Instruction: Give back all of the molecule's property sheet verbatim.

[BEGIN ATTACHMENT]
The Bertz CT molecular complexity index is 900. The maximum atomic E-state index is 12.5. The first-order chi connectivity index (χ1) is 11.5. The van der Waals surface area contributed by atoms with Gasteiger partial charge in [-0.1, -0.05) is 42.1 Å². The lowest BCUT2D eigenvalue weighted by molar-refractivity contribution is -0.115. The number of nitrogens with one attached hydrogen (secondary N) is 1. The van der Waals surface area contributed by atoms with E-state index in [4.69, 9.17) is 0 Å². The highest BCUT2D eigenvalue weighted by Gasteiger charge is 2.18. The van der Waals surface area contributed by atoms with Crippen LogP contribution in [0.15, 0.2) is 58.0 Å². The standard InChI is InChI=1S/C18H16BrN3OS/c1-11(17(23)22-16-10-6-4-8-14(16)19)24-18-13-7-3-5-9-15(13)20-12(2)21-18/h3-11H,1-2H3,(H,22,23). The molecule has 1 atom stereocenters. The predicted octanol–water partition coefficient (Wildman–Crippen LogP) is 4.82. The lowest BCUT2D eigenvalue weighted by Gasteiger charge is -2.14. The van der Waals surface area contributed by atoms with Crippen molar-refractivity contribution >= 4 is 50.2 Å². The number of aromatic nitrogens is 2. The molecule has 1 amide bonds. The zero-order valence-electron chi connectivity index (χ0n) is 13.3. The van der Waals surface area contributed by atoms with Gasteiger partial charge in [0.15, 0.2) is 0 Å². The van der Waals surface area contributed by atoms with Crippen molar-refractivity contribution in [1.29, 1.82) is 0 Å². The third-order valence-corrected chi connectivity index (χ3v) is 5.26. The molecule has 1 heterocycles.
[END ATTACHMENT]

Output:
The Bertz CT molecular complexity index is 900. The maximum atomic E-state index is 12.5. The first-order chi connectivity index (χ1) is 11.5. The van der Waals surface area contributed by atoms with Gasteiger partial charge in [-0.1, -0.05) is 42.1 Å². The lowest BCUT2D eigenvalue weighted by molar-refractivity contribution is -0.115. The number of nitrogens with one attached hydrogen (secondary N) is 1. The van der Waals surface area contributed by atoms with E-state index in [4.69, 9.17) is 0 Å². The highest BCUT2D eigenvalue weighted by Gasteiger charge is 2.18. The van der Waals surface area contributed by atoms with Crippen LogP contribution in [0.15, 0.2) is 58.0 Å². The standard InChI is InChI=1S/C18H16BrN3OS/c1-11(17(23)22-16-10-6-4-8-14(16)19)24-18-13-7-3-5-9-15(13)20-12(2)21-18/h3-11H,1-2H3,(H,22,23). The molecule has 1 atom stereocenters. The predicted octanol–water partition coefficient (Wildman–Crippen LogP) is 4.82. The lowest BCUT2D eigenvalue weighted by Gasteiger charge is -2.14. The van der Waals surface area contributed by atoms with Crippen molar-refractivity contribution >= 4 is 50.2 Å². The number of aromatic nitrogens is 2. The molecule has 1 amide bonds. The zero-order valence-electron chi connectivity index (χ0n) is 13.3. The van der Waals surface area contributed by atoms with Gasteiger partial charge in [0.15, 0.2) is 0 Å². The van der Waals surface area contributed by atoms with Crippen molar-refractivity contribution in [1.29, 1.82) is 0 Å². The third-order valence-corrected chi connectivity index (χ3v) is 5.26. The molecule has 1 heterocycles.